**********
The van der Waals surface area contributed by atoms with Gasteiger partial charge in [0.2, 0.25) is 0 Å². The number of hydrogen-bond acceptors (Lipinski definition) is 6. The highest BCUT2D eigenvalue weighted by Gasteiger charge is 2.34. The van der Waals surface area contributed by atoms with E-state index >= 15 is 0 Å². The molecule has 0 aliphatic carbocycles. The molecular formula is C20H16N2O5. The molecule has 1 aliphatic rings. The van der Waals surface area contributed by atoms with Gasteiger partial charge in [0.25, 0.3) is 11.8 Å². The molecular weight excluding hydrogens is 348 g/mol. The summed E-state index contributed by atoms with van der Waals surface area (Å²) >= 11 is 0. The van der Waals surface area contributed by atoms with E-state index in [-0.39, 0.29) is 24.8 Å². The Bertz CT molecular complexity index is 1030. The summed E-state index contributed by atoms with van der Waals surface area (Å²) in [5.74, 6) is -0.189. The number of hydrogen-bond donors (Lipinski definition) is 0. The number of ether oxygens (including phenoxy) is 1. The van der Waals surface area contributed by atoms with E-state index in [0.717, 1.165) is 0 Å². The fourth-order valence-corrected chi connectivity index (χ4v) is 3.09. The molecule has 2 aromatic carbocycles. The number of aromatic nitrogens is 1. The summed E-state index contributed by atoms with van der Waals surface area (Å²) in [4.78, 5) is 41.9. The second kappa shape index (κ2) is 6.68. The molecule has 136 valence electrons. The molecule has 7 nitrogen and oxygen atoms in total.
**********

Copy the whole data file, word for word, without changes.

The van der Waals surface area contributed by atoms with Gasteiger partial charge in [0.2, 0.25) is 0 Å². The number of hydrogen-bond acceptors (Lipinski definition) is 6. The highest BCUT2D eigenvalue weighted by Gasteiger charge is 2.34. The van der Waals surface area contributed by atoms with E-state index >= 15 is 0 Å². The molecule has 0 aliphatic carbocycles. The molecular formula is C20H16N2O5. The molecule has 1 aliphatic rings. The van der Waals surface area contributed by atoms with Gasteiger partial charge in [0.25, 0.3) is 11.8 Å². The molecular weight excluding hydrogens is 348 g/mol. The summed E-state index contributed by atoms with van der Waals surface area (Å²) >= 11 is 0. The van der Waals surface area contributed by atoms with E-state index in [-0.39, 0.29) is 24.8 Å². The Bertz CT molecular complexity index is 1030. The summed E-state index contributed by atoms with van der Waals surface area (Å²) in [5.74, 6) is -0.189. The number of hydrogen-bond donors (Lipinski definition) is 0. The number of ether oxygens (including phenoxy) is 1. The van der Waals surface area contributed by atoms with E-state index in [0.717, 1.165) is 0 Å². The fourth-order valence-corrected chi connectivity index (χ4v) is 3.09. The molecule has 2 aromatic carbocycles. The number of aromatic nitrogens is 1. The summed E-state index contributed by atoms with van der Waals surface area (Å²) in [4.78, 5) is 41.9. The second kappa shape index (κ2) is 6.68. The molecule has 136 valence electrons. The molecule has 7 nitrogen and oxygen atoms in total.